Peachpit Press
Chris Fehily  
Peachpit Press
Total pages
October 2001
Related Titles

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26.20 approx. 7-9 days


For any course in Digital Graphics, Web Design, Web Scripting and Development, Multimedia, Page Layout, Office Tools, and Operating Systems.

These task-based, visual reference guides feature step-by-step instructions and plenty of screen shots to guide students and teachers through the most important tasks. Visual QuickStart Guides are the ideal way to get students up and running quickly, and are used for intermediate and advanced students as a quick reference.


  • Task-based-Information is broken down into concise, one- and two-page tasks.
    • Allows students to learn the most important tasks of a program or operating system and get right to work on any project. Ex.___

  • Step-by-Step-Numbered, easy-to-follow instructions.
    • Succinct numbered instructions provide a logical approach to learning tasks. Ex.___

  • Visual Reference-Plenty of screen shots illustrate the step-by-step instructions.
    • Visually demonstrates and reinforces the instructions for a particular task as the students work at their computers. Ex.___

  • Quick Reference Tabs-Tabs on each page identify the task.
    • Easy for the instructors and students to find a particular task and makes these texts useful after the course ends. Ex.___

  • Shaded sidebars.
    • Sections that call attention to important features and additional helpful information. Ex.___

  • Tips.
    • Highlighted through the book offer author advice, time-saving shortcuts, and pointers for students who want a further understanding of the program. Ex.___

  • Industry-leading Authors.
    • Many of the authors are industry-leading teachers, writers, and designers, providing students with expert, professional training. Ex.___

  • Value-priced.
    • All Visual QuickStart Guides are reasonably priced, making them an affordable option for learning multiple software programs. Ex.___

Table of Contents

1. Getting Started.

Getting Python. Reading Python Documentation. Opening a Command-Prompt Window. Setting Your Path. Using Python Environment Variables. Running Programs in Interactive Mode. Running Programs in Script Mode. Using IDLE. Specifying Command-Line Options. Passing Arguments to a Script.

2. Expressions and Statements.

Documenting Programs. Naming Variables. Creating Expressions. Creating Expression Statements. Creating Variables. Deleting Variables. Printing Objects. Determining an Object's Identity. Creating References to the Same Object. Determining an Object's Type. Using Boolean Operators. Using Comparison Operators. Chaining Comparisons. Determining the Order of Evaluation. Summarizing Objects.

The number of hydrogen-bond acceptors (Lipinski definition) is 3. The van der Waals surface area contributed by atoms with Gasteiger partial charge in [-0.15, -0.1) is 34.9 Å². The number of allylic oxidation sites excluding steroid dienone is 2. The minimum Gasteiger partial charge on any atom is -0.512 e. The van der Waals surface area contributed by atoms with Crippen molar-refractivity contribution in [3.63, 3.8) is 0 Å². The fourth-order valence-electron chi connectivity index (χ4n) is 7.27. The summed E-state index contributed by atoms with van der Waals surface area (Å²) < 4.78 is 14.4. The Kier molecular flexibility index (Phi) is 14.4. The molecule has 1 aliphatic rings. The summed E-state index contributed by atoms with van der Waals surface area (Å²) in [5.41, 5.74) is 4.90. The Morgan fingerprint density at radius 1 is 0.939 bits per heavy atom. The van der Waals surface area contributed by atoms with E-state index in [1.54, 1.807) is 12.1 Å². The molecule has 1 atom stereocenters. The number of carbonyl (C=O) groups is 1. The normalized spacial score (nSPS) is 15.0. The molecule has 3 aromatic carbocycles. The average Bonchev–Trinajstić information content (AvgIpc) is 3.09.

3. Working with Numbers.

Understanding the Types of Numbers. Understanding Promotion. Performing Basic Arithmetic. Raising a Number to a Power. Getting the Remainder of a Division. Getting the Quotient of a Division. Controlling Calculation Order. Making Augmented Assignments. Converting Among Number Types. Comparing Numbers. Using Mathematical Functions. Using Advanced Mathematical Functions. Generating Random Numbers.

4. Working with Strings.

Creating a String. Inserting Special Characters into a String. Creating a Unicode String. Finding the Length of a String. Indexing a String (Extracting a Character). Slicing a String (Extracting a Substring). Concatenating Strings. Repeating a String. Using String Methods and Functions. Changing String Case. Testing a String. Trimming and Justifying a String. Searching for Substrings. Replacing Substrings. Translating a String. Splitting and Joining Strings. Performing List Operations on a String. Converting a String. Comparing Strings. Printing Formatted Strings.

5. Working with Lists and Tuples.

Creating a List or Tuple. Finding the Length of a List or Tuple. Indexing a List or Tuple (Extracting an Item). Slicing a List or Tuple (Extracting a Segment). Copying a List or Tuple. Concatenating Lists or Tuples. Repeating a List or Tuple. Converting a List or Tuple. Comparing Lists or Tuples. Testing List or Tuple Membership. Modifying a List. Replacing List Items. Counting Matching List Values. Searching a List. Adding List Items. Removing List Items. Sorting a List. Inserting Items into a Sorted List. Defining a Custom List Sort Order. Reversing a List.

6. Working with Dictionaries.

Using Dictionary Operators and Methods. Creating a Dictionary. Printing a Dictionary. Getting a Value by Using a Key. Getting All of a Dictionary's Values. Getting All of a Dictionary's Keys. Getting All of a Dictionary's Key-Value Pairs. Determining Whether a Key Exists. Counting a Dictionary's Key-Value Pairs. Adding or Replacing a Key-Value Pair. Removing a Key-Value Pair. Removing a Random Key-Value Pair. Clearing or Deleting a Dictionary. Combining Dictionaries. Copying a Dictionary. Converting a Dictionary 2. Comparing Dictionaries. Sorting a Dictionary. Storing Computed Values in a Dictionary.

7. Control Flow Statements.